The End of the Road: Teenagers “Brake” at the Chance to get their Drivers License

Teens driving less-lessenitt
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Most teenagers don’t consider being able to stay up late, being able to go out without parental supervision or receiving a diploma on graduation day a rite of passage. Getting a learner’s permit and full license is what they wait for. So why is there a smaller amount of teens out on the road and why are so many prolonging their driver’s test?

“I don’t have [my restricted]. I keep procrastinating, thinking ‘I should get one as soon as possible.’ But even if I did I wouldn’t be able to drive…it’s about the money,” said Melanie Chiurliza, a junior at MLEC.

Nowadays, there appear to be fewer and fewer teenagers working. Teenage unemployment has increased by 11 percent over the years since 2006.

With fewer teens making their own money, fewer are able to pay high gas prices. Floridians are paying more money for gas than any of the other southeastern states.

With an average price of $3.63, Florida charges eight cents higher than the national average according to AAA. Teenagers between the ages of 16 and 19 are three times more likely to be in a fatal car crash than drivers 20 and older.

Consequently, adding a teen driver typically increases an insurance premium by about 84 percent in Florida. The number of covered teenagers have decreased by about 12 percent.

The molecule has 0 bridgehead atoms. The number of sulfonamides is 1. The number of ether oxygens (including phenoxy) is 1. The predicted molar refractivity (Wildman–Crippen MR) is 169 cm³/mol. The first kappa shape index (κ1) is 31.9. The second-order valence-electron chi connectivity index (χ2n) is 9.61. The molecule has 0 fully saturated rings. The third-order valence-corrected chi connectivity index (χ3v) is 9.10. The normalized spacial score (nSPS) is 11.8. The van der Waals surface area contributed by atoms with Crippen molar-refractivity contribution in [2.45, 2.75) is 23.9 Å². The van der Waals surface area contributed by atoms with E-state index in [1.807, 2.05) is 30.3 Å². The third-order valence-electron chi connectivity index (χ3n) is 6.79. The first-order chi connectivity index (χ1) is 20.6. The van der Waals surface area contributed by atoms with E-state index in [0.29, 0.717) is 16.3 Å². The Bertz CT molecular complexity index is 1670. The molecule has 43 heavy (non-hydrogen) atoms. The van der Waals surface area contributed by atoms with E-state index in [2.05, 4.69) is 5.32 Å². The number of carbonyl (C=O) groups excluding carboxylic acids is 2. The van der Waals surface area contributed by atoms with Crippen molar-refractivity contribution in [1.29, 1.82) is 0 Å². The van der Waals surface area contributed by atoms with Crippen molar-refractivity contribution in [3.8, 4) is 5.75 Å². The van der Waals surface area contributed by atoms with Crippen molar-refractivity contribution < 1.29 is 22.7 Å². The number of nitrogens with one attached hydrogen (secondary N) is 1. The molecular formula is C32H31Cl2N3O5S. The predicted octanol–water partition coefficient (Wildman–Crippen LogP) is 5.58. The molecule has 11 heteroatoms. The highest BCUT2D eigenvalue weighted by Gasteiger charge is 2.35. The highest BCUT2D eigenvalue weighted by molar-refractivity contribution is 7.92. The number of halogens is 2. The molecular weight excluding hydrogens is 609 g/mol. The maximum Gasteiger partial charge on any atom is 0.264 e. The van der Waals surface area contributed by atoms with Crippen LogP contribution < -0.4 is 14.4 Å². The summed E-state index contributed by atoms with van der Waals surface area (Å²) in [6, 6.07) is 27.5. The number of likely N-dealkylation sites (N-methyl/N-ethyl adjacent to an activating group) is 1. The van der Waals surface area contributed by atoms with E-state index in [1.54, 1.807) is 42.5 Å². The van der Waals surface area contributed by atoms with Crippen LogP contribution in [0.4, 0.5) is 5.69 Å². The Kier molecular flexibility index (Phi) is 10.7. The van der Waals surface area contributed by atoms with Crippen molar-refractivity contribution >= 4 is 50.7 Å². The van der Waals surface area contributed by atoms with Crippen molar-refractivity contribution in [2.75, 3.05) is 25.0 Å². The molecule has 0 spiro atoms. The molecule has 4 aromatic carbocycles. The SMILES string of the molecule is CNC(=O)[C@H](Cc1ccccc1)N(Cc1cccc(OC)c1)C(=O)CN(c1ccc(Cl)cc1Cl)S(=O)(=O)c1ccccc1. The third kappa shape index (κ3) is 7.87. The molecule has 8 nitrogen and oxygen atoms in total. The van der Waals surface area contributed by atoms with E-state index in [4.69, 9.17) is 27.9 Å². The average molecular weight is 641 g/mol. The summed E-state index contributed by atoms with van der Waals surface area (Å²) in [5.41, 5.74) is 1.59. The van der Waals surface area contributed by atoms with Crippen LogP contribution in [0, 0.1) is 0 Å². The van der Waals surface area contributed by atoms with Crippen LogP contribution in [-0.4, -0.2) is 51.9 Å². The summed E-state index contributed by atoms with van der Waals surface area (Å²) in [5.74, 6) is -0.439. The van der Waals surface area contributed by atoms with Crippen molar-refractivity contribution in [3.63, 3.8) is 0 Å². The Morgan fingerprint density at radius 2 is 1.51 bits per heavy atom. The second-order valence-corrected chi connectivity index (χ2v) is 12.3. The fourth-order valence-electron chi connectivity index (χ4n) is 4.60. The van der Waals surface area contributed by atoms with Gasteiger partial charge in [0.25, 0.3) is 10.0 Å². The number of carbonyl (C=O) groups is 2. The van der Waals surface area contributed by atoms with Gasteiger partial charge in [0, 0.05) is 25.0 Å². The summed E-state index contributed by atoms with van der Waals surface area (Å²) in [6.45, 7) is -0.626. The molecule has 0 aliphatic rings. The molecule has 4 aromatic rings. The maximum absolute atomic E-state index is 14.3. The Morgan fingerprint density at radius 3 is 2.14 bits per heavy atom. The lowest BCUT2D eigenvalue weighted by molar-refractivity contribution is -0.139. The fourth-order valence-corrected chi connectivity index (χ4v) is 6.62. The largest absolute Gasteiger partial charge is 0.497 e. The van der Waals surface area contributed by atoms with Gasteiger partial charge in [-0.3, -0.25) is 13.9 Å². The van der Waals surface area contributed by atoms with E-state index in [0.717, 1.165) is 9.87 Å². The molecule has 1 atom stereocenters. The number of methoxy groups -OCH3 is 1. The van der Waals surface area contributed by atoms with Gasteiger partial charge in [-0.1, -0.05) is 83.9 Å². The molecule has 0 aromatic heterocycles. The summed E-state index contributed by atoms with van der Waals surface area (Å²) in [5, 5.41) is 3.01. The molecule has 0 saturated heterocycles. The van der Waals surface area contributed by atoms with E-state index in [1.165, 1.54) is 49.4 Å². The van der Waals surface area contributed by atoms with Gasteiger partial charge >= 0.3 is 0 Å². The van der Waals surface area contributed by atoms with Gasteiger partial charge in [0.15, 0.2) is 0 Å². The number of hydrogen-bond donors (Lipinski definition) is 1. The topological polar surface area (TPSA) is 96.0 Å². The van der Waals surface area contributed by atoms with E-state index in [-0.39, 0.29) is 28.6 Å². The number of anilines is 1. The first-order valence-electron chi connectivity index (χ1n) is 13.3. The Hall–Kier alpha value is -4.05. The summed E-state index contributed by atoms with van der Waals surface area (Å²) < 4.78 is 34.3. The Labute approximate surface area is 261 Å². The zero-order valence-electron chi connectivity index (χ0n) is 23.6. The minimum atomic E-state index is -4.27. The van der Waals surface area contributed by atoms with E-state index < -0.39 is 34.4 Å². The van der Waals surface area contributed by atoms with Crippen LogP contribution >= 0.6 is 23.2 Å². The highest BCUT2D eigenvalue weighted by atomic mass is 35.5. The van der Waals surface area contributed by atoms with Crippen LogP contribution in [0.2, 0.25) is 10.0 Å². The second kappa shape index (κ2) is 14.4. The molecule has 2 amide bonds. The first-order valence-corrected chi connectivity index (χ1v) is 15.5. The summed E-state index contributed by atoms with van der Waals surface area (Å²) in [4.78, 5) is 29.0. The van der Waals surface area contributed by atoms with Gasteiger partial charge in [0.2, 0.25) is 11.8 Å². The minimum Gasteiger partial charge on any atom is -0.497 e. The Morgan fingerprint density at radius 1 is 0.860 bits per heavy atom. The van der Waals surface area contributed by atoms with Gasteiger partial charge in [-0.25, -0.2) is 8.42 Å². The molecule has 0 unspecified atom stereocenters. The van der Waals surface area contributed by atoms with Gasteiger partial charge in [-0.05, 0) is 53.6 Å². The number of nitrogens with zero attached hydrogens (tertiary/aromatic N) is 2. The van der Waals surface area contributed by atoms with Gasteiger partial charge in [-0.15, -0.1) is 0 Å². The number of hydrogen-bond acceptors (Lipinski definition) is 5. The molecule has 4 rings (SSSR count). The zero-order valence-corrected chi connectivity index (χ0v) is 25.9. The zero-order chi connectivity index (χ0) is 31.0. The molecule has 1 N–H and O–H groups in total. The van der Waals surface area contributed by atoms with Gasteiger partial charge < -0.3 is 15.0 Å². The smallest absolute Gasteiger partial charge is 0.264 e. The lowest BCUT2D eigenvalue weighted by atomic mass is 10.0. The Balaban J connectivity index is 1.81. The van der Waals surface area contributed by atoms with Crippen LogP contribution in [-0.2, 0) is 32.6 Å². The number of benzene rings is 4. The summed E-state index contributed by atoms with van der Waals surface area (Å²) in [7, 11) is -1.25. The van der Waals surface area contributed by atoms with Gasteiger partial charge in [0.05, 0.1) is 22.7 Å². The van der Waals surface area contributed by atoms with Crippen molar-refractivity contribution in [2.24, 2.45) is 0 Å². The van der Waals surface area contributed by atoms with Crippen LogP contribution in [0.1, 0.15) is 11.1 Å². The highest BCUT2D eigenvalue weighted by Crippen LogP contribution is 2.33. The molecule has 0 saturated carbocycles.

“It looks like teens just can’t afford to drive,” said Matt Moore, Vice President of the Highway Loss Data Institute.

Instead of spending money on gas and car repairs, teenagers are communicating more lately through technology. The generation today depends on and embraces the technology around them — more so then past generations. Cellphones, Wi-Fi, and applications like WhatsApp and Line are changing the way people communicate without the need of actual interaction.

“…Access to virtual contact reduces the need for actual contact among young people,” said Michael Sivak, a research professor of the Transportation Research Institute at the University of Michigan.

Sivak and researchers gathered evidence showing that countries with a higher amount of Internet users also had lower rates of licensed young drivers. They hypothesized that, “social media may be taking the place of motorized transportation.”

According to the Florida Department of Highway and Motor Vehicles, there are 4,000 less 16-years old getting their driver’s licenses than those of seven years ago. Getting a driver’s license used to represent freedom and independence — the first big step into adulthood for teens.

Now they appear to have other financial and logical priorities. Communication remains a priority, but ultimately, it is easier to connect with a phone than through a road.


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